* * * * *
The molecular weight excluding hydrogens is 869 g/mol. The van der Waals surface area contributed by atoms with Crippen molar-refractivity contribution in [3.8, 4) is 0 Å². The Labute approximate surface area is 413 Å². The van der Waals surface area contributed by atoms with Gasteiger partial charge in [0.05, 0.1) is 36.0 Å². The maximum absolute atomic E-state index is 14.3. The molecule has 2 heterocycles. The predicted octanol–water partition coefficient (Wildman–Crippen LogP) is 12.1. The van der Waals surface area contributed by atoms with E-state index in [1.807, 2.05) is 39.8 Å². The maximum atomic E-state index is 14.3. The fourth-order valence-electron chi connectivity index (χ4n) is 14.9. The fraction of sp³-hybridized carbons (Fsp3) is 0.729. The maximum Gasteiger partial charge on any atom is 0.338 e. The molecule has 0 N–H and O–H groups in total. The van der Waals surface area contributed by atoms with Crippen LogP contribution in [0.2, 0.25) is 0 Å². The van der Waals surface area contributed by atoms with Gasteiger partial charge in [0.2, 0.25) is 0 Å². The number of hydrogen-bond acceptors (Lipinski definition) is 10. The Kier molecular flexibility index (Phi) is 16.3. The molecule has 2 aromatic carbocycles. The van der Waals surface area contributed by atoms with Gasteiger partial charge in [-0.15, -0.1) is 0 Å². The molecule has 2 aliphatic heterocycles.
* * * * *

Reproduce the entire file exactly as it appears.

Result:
The molecular weight excluding hydrogens is 869 g/mol. The van der Waals surface area contributed by atoms with Crippen molar-refractivity contribution in [3.8, 4) is 0 Å². The Labute approximate surface area is 413 Å². The van der Waals surface area contributed by atoms with Gasteiger partial charge in [0.05, 0.1) is 36.0 Å². The maximum absolute atomic E-state index is 14.3. The molecule has 2 heterocycles. The predicted octanol–water partition coefficient (Wildman–Crippen LogP) is 12.1. The van der Waals surface area contributed by atoms with E-state index in [1.807, 2.05) is 39.8 Å². The maximum atomic E-state index is 14.3. The fourth-order valence-electron chi connectivity index (χ4n) is 14.9. The fraction of sp³-hybridized carbons (Fsp3) is 0.729. The maximum Gasteiger partial charge on any atom is 0.338 e. The molecule has 0 N–H and O–H groups in total. The van der Waals surface area contributed by atoms with Crippen LogP contribution in [0.2, 0.25) is 0 Å². The van der Waals surface area contributed by atoms with Gasteiger partial charge in [0.2, 0.25) is 0 Å². The number of hydrogen-bond acceptors (Lipinski definition) is 10. The Kier molecular flexibility index (Phi) is 16.3. The molecule has 2 aromatic carbocycles. The van der Waals surface area contributed by atoms with Gasteiger partial charge in [-0.15, -0.1) is 0 Å². The molecule has 2 aliphatic heterocycles.